Cornelius Loos, also known as Losaeus Callidius (1546 - February 3, 1595), was a Roman Catholic priest, theologian, and Professor of Theology, and was the first Catholic official to write publicly against the witch trials then raging throughout Europe. For this, he was imprisoned and forced under torture to recant; his work was confiscated and suppressed by Church officials, and the manuscript was lost for almost 300 years.


Cornelius Loos was born in 1546 in Gouda. He was from a patrician family and studied Philosophy and Theology at what is today known as the Catholic University of Leuven. In 1574, Loos and his family were forced to leave for political reasons (primarily the capture of the city by Protestant/nationalist rebels during the Dutch Revolt). After he was ordained as a priest, he was awarded a Doctor of Theology degree in 1578 at the University of Mainz, where he became a Professor of Theology and a vigorous campaigner against Protestant beliefs.

In the 1580s, Loos published a number of works: a prayer book, polemical theological writings against Protestantism, a political work (by subscription) about the Netherlands rebellion, a survey of German Catholic authors, and a pocket Latin grammar book.

In 1585, he moved to Trier, where he observed the witch trials taking place there. Loos first wrote letters to the city authorities, and, failing in that effort, he sought in 1592 to publish a book protesting against the hunts and questioning some of the beliefs of the witch hunters. The attempted publication of De vera et falsa magia (True and False Magic)[1] offended Petrus Binsfeld, the Suffragan Bishop of Trier, and who served as the deputy to Johann VI von Schonenberg, one of the highest-ranking officials in the Holy Roman Empire.

Before the book could be printed, the manuscript copy was seized and Loos imprisoned. He was forced to make a public recantation of his errors on his knees before an assembly of church officials, including the Papal Nuncio, in Brussels on March 25, 1593. The manuscript was believed destroyed by the Inquisition and was lost for 300 years.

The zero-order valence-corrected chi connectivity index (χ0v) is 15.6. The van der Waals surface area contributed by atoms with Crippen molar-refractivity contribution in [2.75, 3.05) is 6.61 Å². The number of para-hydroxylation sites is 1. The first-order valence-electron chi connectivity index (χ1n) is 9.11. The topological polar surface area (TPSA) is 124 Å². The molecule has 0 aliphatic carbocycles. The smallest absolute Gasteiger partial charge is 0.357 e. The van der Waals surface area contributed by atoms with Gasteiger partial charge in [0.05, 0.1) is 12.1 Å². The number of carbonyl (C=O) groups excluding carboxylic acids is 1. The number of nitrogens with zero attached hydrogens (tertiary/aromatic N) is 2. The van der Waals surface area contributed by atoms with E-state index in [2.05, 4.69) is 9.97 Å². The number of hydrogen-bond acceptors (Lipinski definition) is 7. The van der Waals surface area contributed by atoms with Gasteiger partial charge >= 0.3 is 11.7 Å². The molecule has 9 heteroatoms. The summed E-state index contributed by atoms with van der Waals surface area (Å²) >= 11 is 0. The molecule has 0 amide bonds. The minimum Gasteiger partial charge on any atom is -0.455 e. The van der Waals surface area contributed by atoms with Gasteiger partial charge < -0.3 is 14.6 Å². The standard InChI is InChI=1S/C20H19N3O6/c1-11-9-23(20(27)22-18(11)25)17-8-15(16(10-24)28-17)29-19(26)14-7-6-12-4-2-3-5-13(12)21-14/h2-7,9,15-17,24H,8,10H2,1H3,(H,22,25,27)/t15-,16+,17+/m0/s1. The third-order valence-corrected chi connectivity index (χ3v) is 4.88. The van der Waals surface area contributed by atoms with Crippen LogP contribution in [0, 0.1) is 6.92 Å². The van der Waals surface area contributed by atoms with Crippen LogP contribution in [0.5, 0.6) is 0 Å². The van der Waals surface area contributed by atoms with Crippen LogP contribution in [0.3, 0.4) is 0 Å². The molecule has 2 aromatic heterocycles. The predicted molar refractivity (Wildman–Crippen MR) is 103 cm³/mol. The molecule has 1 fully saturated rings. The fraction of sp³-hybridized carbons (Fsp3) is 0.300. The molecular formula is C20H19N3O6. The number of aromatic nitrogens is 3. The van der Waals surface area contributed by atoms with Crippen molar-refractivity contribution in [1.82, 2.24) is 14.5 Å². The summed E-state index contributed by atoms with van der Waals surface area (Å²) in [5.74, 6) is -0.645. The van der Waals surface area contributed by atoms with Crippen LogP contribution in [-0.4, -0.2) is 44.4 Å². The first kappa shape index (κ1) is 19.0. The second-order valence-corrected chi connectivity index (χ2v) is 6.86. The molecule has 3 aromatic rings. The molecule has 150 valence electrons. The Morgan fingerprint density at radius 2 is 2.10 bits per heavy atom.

De vera et falsa magia discovered

In 1886, George Lincoln Burr discovered the manuscript of True and False Magic in the Jesuit Library in Trier (a remnant of the University, which was dissolved in 1798). Although the title page was missing and no author was listed, Burr was able to authenticate the document by comparing the points made in the text with the points recanted in Loos's confession to the Inquisition. A copy can be found in the rare manuscript collection at Cornell University,[2] and the original is in the Trier Municipal Library.[3]

In the manuscript, Loos argues against the existence of witchcraft and especially against the validity of confessions obtained under torture. (It should be noted that Binsfeld had in 1589 published his own book on witchcraft, in which he supported confessions and denunciations obtained through torture.) In his work, Loos is believed to have been influenced by the arguments of Johann Weyer, a Protestant Dutch physician, who in 1563 put forth a book attacking the persecution of witches while also categorizing kinds of magical demons.[4] After recanting, Loos was under constant watch by religious officials, and was briefly imprisoned several more times, under the accusation that he had relapsed into theological error. This continued persecution was conducted by his nemesis, a priest in the Jesuit order named Martin Del Rio. Loos died February 3, 1595, in Brussels, succumbing to the Plague; Del Rio lamented that Loos had died before Del Rio could have him executed.[5]


Although, as noted above, Loos was not the first to write against the witch hunts, he was the first Catholic priest and theologian to do so, and the first to specifically question the validity of confessions obtained under torture.[6] Even though his work was lost for 300 years, his opponent Martin Del Rio ensured his continuing fame by publishing a book denouncing him, and by summarizing each of his arguments in the recantation he forced Loos to sign.[5]


  1. The Witch Persecution at Trier, George L. Burr, ed., "The Witch Persecutions in Translations and Reprints from the Original Sources of European History", 6 vols. (Philadelphia: University of Pennsylvania History Department, 1898-1912) vol. 3, no. 4, pp. 13-18
  2. Witchcraft : catalogue of the Witchcraft Collection in Cornell University Library / introd. by Rossell Hope Robbins ; ed. by Martha J. Crowe ; index by Jane Marsh Dieckmann. Millwood, N.Y. : KTO Press, 1977.
  3. A History of the Warfare of Science with Theology in Christendom Part Two, p. 356, by Andrew Dickson White, 2004, Kessinger Publishing
  4. The Hanover Historical Manuscripts Project, Jonathon Perry, 2001, Footnote #9
  5. 5.0 5.1 Text of Del Rio’s proclamation
  6. The Catholics the First to Speak Against Witchcraft, New York Times, Wednesday, April 6, 1884, p. 12

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